Tag Archives: Dogs

Doggy Daycare for the Chosen

OK, so you know those Law & Order episodes where the parents go berserk trying to get their toddlers into the right nursery schools, so they can get into Harvard, later? I’m pretty sure those people should also not be allowed to have pets.

To get accepted at summer camp, it took a three-page application, a family interview and three hours of monitored playtime. The applicant: Cannoli, a dog.

Anyone who thinks elite preschools are rigorous enough may want to take a look at doggie day cares. They, too, are submitting prospective charges to exhaustive screenings.

Ramsay de Give for The Wall Street Journal

Cannoli joined a Long Island City, N.Y., doggie day care based on a three-page application, excerpt above, and an evaluation.



On a recent summer morning, Cannoli, a seven-pound Maltese, had to wow evaluators at Camp Bow Wow in Long Island City, N.Y., in hopes of making the cut. First came a series of tough questions on the application, including: “Has your dog ever growled at or bitten another person or dog?” and “Will your dog share toys with other dogs?”

Next was the evaluation. Owner Karen Serafinko and her son, John, watched on a TV monitor as Cannoli interacted with other dogs in a yard for dogs smaller than 10 pounds.

Cannoli’s evaluator came in after half an hour with a progress report. “He’s doing great. He’s having a lot of fun.”

Man’s best friend, even while deployed in Afghanistan


There’s a lot to his deployment in Afghanistan that Sgt. Tim Johannsen can’t discuss.

When he speaks to his stateside wife topics like where he’s stationed, his missions, and what the 23-year-old Army tanker is doing in a mountainous region where tanks can’t even travel are all taboo.

But security doesn’t prevent Johannsen from talking about is his adopted dog – a loyal mutt named Leonidas, who whines outside his bunk while he’s on mission and shelters with him as mortars fall.

The dog brings a touch of normalcy to an otherwise straining environment, Johannsen said in a phone interview from Afghanistan.

Story continues here: triblocal.com

World’s First Dog With All Bionic Legs: Naki’o Can Play Again With 4 Prosthetic Paws (VIDEO)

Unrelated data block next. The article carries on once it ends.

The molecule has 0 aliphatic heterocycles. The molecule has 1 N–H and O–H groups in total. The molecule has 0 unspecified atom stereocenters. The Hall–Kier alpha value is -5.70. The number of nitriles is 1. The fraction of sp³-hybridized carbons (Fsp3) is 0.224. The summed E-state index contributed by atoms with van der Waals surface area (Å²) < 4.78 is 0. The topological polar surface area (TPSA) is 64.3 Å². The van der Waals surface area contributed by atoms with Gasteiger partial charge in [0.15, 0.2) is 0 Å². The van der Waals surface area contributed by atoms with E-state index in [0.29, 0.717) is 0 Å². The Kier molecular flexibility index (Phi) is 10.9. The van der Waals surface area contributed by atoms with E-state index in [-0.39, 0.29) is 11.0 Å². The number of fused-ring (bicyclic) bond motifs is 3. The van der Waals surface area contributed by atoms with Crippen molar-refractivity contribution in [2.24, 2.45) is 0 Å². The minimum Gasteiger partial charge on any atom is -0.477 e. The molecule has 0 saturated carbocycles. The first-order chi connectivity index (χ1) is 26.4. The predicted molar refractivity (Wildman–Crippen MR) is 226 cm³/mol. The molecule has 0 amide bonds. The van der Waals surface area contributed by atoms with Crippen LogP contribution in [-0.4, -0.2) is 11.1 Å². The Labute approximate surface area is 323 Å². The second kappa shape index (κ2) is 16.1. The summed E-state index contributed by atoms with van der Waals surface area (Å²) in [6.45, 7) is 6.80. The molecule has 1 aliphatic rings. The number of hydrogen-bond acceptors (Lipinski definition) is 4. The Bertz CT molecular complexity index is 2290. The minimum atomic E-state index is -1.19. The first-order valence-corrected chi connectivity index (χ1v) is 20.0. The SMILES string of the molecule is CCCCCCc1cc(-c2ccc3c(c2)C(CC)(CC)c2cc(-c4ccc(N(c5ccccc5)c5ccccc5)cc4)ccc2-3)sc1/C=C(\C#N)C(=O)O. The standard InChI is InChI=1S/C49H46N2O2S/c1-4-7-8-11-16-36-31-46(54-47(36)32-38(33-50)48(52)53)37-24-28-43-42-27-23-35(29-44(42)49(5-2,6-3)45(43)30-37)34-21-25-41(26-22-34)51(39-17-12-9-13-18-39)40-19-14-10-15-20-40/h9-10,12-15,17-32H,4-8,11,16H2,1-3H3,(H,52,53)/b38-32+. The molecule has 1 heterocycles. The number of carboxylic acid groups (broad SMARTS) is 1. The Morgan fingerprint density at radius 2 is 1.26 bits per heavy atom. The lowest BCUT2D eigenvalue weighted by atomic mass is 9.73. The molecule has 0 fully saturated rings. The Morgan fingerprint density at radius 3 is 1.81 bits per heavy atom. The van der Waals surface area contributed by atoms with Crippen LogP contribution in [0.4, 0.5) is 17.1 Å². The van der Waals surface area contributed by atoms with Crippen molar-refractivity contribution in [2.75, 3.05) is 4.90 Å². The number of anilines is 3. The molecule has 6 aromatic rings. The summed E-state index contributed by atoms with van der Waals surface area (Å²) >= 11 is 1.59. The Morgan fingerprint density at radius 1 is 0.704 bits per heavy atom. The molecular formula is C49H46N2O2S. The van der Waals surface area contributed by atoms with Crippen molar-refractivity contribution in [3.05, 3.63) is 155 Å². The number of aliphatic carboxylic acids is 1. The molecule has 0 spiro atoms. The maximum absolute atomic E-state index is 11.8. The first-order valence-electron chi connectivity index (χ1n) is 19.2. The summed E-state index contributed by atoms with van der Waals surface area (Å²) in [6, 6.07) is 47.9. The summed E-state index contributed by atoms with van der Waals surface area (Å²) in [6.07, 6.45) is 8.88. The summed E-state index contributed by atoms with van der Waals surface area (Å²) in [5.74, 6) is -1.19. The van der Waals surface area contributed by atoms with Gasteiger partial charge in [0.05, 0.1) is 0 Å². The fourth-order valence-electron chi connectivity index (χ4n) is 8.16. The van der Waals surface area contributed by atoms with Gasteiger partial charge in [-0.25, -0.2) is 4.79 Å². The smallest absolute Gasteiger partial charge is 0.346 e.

You might remember Polo, the husky fitted with a prosthetic paw after being hit by a car, or Midnite, the miniature horse who took off running when first fitted with a prosthetic leg, but this red heeler pup takes being a bionic animal to a whole new level.

Naki’o is the world’s first dog to be fitted with a complete set of four prosthetic paws, according to incrediblefeatures.com. Naki’o was barely 5 weeks old when him and his brothers and sisters were abandoned by a family fleeing their foreclosed home. Having barely survived the Nebraskan winter, all four of the dog’s paws were deformed into rounded stumps after being stuck in an icy puddle.

Incrediblefeatures.com reports that Veterinary technician Christie Tomlinson “organized a fundraiser to pay for Naki’o to have his two back legs fitted with prosthetics.”

From the site:

He took to these so enthusiastically, that Orthopets decided to complete the process free of charge. It was the first time they’d fitted an animal with a complete set of new legs.

Now, Naki’o is able to run, jump and play just like other dogs, thanks to the second chance his new set of legs have given him.






Canine Odyssey: Wishbone Homer Sweet Homer Part 1

A lesson in basic genetics for dog-owners : Pharyngula

Inbreeding is bad. It increases the frequency of homozygosity for deleterious traits.

There’s this little thing called pleiotropy. Selection is a powerful tool, but traits can have multiple effects, and extreme selection for peculiarities can have unpleasant side effects — you may think a pug’s curly tail is adorable, but it comes with all kinds of spinal ailments. And cute little doggies with cute little heads may have skulls too small for their brains, leading to syringomyelia.

If you’ve got an hour, this video is worth watching. Add pedigree dog shows to puppy mills as examples of animal abuse. Warning: there are scenes of dogs in extreme pain and distress here; not because anyone is directly harming them, but entirely because they’ve inherited a suite of damaging genetic characters that make their lives a misery.

Continues with video here: scienceblogs.com